In the series Illustration of the Crisis, the symbolic language and the dialogue of the objects portrayed by the artist mix elements of reality and fiction, combining found objects such as bones, brushes, scissors, spoons, old chandeliers, a head of a Buddha or busts of military characters with plastic toys, anatomy models and plastic animal figures. In fact, these animals are not intended to correspond to real animals. More likely, they are metaphors of different human behaviours, thoughts and emotions, as if we would be speaking of characters taken from fairytales.
Symptoms of the crisis are visible in the use of animal jaws, such as in Inward Looking (2012), in which the mouth of a shark skeleton, containing an old megaphone, seems to be shouting at the figure of an European woman wearing 19th century clothes, or in The Bridge (2012), where a rabbit lies on an animal jaw behind some toy soldiers facing the front, but also in Crocodile Tears (2011), in which the title itself stands for hypocrisy. It seems as if you open your mouth you might get into trouble, as in Saying the truth is a suicide (2012) with a false human teeth. According to the artist, his works "are telling things that are beyond speaking and most people in our society are not willing to hear or talk to".
Utarit's canvases are famous for questioning the nature of images and how these are made: either influenced by photography, or combined with elements from landscape painting or still lifes, or taking ideas from antique markets, the language of painting in Illustration of the Crisis is challenging the audience to reflect on the multifarious possibilities to understand contemporary painting, but also to take a look at ways to address contemporary issues.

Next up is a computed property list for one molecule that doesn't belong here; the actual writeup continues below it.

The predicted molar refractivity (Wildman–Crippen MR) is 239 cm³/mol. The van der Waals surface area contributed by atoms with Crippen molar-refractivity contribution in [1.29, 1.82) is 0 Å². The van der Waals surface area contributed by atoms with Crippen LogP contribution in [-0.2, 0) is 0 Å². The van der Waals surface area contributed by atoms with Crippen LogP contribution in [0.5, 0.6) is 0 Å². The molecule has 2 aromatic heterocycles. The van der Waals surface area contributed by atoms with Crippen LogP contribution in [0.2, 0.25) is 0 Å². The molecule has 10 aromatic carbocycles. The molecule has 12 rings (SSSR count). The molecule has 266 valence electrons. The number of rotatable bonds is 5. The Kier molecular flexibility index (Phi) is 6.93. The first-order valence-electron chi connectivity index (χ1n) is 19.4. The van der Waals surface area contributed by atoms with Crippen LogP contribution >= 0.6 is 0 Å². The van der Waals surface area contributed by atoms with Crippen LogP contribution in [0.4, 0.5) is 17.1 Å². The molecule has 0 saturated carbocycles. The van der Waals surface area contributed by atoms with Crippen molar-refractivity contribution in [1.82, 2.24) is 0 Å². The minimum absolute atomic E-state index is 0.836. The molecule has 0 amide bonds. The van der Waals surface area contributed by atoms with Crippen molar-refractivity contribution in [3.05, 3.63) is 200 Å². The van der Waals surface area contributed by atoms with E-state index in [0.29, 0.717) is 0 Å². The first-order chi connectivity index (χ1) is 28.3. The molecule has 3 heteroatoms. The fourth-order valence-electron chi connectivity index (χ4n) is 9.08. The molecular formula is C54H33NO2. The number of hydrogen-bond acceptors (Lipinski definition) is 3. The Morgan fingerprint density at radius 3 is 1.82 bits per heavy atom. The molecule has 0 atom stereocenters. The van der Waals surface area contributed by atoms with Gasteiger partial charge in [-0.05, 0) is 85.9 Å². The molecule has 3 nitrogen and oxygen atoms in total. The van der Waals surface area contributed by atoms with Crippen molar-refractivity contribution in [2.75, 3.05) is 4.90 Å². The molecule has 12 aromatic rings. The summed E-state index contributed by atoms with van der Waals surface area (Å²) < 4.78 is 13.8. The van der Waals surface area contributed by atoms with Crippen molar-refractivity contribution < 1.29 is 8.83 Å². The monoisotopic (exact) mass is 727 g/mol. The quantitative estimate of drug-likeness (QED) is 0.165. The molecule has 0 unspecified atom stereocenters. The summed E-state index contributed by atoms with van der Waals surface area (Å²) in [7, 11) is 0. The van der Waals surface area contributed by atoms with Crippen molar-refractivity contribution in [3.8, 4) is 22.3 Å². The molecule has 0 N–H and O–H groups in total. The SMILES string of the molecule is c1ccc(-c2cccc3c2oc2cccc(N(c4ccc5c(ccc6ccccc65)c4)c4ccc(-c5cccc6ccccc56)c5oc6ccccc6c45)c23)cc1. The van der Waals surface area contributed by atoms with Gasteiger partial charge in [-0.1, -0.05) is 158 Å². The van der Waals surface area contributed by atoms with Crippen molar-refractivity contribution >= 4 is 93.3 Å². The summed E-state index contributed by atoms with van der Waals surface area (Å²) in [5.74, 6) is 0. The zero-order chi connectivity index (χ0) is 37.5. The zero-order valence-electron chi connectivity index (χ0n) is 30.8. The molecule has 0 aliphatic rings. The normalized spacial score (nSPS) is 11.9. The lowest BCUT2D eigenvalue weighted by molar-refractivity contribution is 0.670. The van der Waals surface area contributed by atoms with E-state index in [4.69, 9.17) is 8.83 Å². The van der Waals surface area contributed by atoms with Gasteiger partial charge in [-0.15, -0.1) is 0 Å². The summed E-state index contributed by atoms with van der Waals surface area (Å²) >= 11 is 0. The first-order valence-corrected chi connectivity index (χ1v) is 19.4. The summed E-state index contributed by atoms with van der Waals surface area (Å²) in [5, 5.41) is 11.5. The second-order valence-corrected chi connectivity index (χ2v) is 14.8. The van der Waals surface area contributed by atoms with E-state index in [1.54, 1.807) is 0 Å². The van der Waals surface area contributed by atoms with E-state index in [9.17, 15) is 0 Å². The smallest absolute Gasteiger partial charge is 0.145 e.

The current series, on view at the gallery, is a continuation of his previous explorations on the pictorial language of Western painting techniques. Earlier series, such as Pictorial Statement (2000), connected reproductions of old masters with Thai landscapes, or The Last Description of the Old Romantic (2005) used copies of floral still lifes. For him, the multiple facets of reality are best depicted through these means.
Natee Utarit was born in 1970 in Bangkok, where he lives. He studied at the College of Fine Art, and graduated in Graphic Arts at the Painting and Sculpture Faculty at Silpakorn University, both in Bangkok. During his art studies at Silpakorn University, he was influenced by classical art, but also by theories of postmodernism that deconstruct classicism connecting it to modern concerns.
His international career dates back to the late 1980's, participating in group exhibitions such as the Third Asia-Pacific Triennial of Contemporary Art Brisbane (1999), Next Move: Contemporary Art from Thailand at La Salle College of the Arts (2003) or Traces of Siamese Smile: Art, Faith, Politics and Love at the Bangkok Art and Culture Center (2008). Recent solo exhibitions include The Amusement of Dreams, Hope and Perfection at the Art Center of Chulalongkorn University (2007) and Natee Utarit: After Painting at the Singapore Art Museum (2010). His work is part of renowned collections, such the Bangkok University, the Queensland Art Gallery, the Singapore Art Museum, as well as private collections in Europe and Asia.
Please click here to view the list of exhibited works.
For any further questions, please contact Lisa Polten (firstname.lastname@example.org).